JMIR Form Res. 2023 Jan 18. doi: 10.2196/39994. Online ahead of print.
BACKGROUND: Older adults are particularly at risk from infectious diseases, including serve complications, hospitalization, and death.
OBJECTIVE: This study aimed to explore the drivers of vaccine hesitancy among older adults based on the 3Cs framework, where socioeconomic status and vaccination history played as roles of moderators.
METHODS: A cross-sectional questionnaire survey was conducted in Jiangsu Province, China between June 1, 2021, and July 20, 2021. Older adults (above 60 years) were recruited using a stratified sampling method. Vaccine hesitancy was setting influenced by confidence, complacency, and convenience in the model. Socioeconomic status and vaccination history processed through the item parceling method were used to moderate associations between the 3Cs and hesitancy. Hierarchical regression analyses and structural equation modeling were used to test the validity of the new framework. We performed 5000 trials of bootstrapping to calculate the 95% confidence interval (CI) of the pathway’s coefficients.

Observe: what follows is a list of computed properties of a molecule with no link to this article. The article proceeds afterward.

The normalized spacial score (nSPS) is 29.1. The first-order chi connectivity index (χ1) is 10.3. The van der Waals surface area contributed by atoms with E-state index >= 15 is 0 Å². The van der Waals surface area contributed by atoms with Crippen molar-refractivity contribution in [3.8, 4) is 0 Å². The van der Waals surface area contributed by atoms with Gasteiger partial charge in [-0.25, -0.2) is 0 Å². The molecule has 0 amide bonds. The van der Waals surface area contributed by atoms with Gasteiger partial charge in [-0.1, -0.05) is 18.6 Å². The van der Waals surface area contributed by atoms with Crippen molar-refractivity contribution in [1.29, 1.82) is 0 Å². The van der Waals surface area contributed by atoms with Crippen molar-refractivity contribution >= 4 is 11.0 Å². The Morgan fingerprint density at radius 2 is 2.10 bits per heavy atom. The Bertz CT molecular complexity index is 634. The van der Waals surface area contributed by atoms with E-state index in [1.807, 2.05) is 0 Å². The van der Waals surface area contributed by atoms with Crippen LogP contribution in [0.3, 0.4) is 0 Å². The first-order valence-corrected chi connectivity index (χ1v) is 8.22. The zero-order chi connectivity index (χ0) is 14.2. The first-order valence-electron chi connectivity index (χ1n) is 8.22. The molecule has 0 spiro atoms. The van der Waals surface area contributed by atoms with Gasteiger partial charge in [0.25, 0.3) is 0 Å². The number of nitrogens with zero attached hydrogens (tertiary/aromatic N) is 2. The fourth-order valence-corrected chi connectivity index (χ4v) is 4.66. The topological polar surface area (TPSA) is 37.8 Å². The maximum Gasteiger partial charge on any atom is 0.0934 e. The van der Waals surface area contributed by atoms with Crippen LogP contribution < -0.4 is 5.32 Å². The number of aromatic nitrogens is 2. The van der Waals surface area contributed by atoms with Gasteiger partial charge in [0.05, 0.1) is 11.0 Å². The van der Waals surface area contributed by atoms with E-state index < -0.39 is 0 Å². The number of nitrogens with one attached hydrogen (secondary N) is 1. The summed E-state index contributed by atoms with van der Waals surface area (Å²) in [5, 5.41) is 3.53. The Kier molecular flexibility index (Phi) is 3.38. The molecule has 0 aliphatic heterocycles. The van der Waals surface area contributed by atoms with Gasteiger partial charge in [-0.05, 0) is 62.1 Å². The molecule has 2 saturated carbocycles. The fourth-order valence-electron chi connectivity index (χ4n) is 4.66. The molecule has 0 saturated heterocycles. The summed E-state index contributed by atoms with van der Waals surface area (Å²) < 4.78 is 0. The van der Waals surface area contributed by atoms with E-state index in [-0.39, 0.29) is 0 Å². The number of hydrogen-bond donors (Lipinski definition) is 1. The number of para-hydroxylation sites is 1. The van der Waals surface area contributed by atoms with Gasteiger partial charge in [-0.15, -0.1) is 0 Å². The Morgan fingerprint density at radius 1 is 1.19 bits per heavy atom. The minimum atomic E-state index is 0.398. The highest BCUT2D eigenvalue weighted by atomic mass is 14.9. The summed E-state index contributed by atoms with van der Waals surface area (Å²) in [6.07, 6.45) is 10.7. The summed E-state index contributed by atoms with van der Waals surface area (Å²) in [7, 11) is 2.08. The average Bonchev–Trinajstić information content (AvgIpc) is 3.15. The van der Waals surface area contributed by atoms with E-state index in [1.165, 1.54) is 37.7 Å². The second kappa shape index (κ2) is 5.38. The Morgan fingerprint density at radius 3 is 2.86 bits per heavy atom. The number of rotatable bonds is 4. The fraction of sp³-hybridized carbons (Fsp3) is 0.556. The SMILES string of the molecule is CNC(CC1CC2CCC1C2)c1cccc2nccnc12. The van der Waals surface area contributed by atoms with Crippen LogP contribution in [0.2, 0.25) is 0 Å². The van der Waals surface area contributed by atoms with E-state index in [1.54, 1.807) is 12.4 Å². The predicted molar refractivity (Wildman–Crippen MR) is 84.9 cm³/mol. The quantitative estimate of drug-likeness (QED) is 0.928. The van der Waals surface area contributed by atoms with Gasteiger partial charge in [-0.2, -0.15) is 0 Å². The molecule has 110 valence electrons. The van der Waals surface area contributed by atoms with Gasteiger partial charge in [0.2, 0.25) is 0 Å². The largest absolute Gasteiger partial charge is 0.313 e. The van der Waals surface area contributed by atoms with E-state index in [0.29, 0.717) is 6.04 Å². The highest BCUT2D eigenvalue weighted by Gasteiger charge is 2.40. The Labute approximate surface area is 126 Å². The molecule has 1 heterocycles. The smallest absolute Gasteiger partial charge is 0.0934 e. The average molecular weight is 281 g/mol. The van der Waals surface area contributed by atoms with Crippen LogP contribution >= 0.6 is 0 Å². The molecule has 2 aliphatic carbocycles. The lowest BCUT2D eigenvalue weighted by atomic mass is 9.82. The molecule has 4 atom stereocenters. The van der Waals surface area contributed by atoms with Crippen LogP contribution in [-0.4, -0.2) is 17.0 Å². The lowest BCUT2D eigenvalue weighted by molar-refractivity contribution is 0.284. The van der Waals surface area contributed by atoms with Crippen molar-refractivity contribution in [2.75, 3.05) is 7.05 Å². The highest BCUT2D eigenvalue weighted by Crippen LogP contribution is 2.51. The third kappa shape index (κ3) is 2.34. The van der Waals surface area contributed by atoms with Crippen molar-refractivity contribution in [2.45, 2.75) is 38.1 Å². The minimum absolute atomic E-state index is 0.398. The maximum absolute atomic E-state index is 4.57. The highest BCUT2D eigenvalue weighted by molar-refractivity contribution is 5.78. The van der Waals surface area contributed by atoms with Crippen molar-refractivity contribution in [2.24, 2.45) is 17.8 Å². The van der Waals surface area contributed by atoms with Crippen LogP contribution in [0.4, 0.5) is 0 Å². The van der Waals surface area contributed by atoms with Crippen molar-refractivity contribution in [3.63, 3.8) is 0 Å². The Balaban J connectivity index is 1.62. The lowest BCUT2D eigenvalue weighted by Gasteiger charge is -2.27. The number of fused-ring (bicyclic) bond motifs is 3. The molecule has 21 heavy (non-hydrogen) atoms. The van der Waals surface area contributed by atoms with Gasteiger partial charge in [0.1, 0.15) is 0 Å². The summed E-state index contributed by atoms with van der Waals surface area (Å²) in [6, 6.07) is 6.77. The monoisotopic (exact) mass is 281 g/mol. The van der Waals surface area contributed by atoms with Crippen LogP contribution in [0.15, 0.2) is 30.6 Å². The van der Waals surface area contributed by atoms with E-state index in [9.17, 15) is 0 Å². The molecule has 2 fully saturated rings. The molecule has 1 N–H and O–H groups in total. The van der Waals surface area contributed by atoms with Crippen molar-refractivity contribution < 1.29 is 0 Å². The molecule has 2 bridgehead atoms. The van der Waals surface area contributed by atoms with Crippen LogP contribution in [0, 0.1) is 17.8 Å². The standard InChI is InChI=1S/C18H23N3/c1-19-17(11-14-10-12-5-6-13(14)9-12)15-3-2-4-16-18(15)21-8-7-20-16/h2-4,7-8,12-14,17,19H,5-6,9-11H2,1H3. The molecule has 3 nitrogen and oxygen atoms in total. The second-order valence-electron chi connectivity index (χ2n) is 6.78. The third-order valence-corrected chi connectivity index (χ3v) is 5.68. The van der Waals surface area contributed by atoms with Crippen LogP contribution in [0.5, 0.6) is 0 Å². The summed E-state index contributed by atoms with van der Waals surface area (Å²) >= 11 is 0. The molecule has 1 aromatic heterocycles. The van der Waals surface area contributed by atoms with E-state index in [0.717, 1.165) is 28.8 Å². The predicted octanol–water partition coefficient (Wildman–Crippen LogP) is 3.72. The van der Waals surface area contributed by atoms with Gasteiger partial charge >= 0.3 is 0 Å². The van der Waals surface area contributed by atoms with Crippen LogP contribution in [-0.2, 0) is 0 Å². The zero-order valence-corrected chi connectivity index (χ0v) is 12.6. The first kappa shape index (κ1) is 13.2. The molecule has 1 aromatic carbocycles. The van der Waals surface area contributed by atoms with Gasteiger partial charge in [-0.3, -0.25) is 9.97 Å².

RESULTS: A total of 1341 older adults (response rate: 87%) participated. The age was 71.3 ± 5.4 years old and 44.7% of participants were men. Confidence [b = 0.967, 95% CI: 0.759, 1.201, P = .002], convenience (b = 0.458, 95% CI: 0.333, 0.590, P = .002), and less complacency (b = 0.301, 95% CI: 0.187, 0.408, P = .002) were positively associated with less vaccine hesitancy. Socioeconomic status weakened the positive effect of low complacency (b = -0.065, P = .03) on low vaccine hesitancy. Coronavirus disease 2019 (COVID-19) vaccination history negatively moderated the positive association between confidence (b = -0.071, P = .02) and lower vaccine hesitancy.
CONCLUSIONS: Our study identified that confidence was the more influential dimension in reducing vaccine hesitancy among older adults. COVID-19 vaccination history, as well as confidence, have a positive association with less vaccine hesitancy, and it could weaken the role of confidence in vaccine hesitancy. Socioeconomic status had a substitution relationship with less complacency, which suggested a competitive positive association between them on less vaccine hesitancy.